Changes in cerebral blood flow (CBF) because of functional activation are used as a surrogate for neural activity in many functional neuroimaging studies. In these studies, it is often assumed that the CBF response is a linear-time invariant (LTI) transform of the underlying neural activity. By using a previously developed animal model system of electrical forepaw stimulation in rats (n = 11), laser Doppler measurements of CBF, and somatosensory evoked potentials, measurements of neural activity were obtained when the stimulus duration and intensity were separately varied. These two sets of time series data were used to assess the LTI assumption. The CBF data were modeled as a transform of neural activity (N1-P2 amplitude of the somatosensory evoked potential) by using first-order (linear) and second-order (nonlinear) components. Although a pure LTI model explained a large amount of the variance in the data for changes in stimulus duration, our results demonstrated that the second-order kernel (i.e., a nonlinear component) contributed an explanatory component that is both statistically significant and appreciable in magnitude. For variations in stimulus intensity, a pure LTI model explained almost all of the variance in the CBF data. In particular, the shape of the CBF response did not depend on intensity of neural activity when duration was held constant (time-intensity separability). These results have important implications for the analysis and interpretation of neuroimaging data.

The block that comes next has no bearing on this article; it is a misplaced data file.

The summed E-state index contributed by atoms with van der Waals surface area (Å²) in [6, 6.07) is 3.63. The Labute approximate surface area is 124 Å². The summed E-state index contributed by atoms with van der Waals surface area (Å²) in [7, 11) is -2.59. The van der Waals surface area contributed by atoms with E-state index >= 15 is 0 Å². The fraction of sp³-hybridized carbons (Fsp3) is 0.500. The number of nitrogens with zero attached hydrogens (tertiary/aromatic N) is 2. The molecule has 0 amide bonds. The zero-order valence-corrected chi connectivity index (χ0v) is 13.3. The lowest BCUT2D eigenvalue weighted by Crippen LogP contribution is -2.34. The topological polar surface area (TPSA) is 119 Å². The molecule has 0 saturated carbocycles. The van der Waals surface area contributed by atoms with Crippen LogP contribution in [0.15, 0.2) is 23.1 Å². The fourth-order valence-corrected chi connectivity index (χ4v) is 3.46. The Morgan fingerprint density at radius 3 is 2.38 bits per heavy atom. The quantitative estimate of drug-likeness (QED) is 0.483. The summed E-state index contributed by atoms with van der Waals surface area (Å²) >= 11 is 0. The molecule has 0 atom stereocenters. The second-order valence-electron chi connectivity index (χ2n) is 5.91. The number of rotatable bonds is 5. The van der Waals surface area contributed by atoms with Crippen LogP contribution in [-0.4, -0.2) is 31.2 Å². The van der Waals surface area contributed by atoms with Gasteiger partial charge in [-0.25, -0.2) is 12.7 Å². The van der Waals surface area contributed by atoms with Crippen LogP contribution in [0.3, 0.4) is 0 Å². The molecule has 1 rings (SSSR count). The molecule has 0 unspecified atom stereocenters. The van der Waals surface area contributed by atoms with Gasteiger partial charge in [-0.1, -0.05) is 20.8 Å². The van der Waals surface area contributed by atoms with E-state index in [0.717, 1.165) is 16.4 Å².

- Activation-flow coupling
- Cerebral blood flow
- Linear-time invariant transform
- Time-intensity separability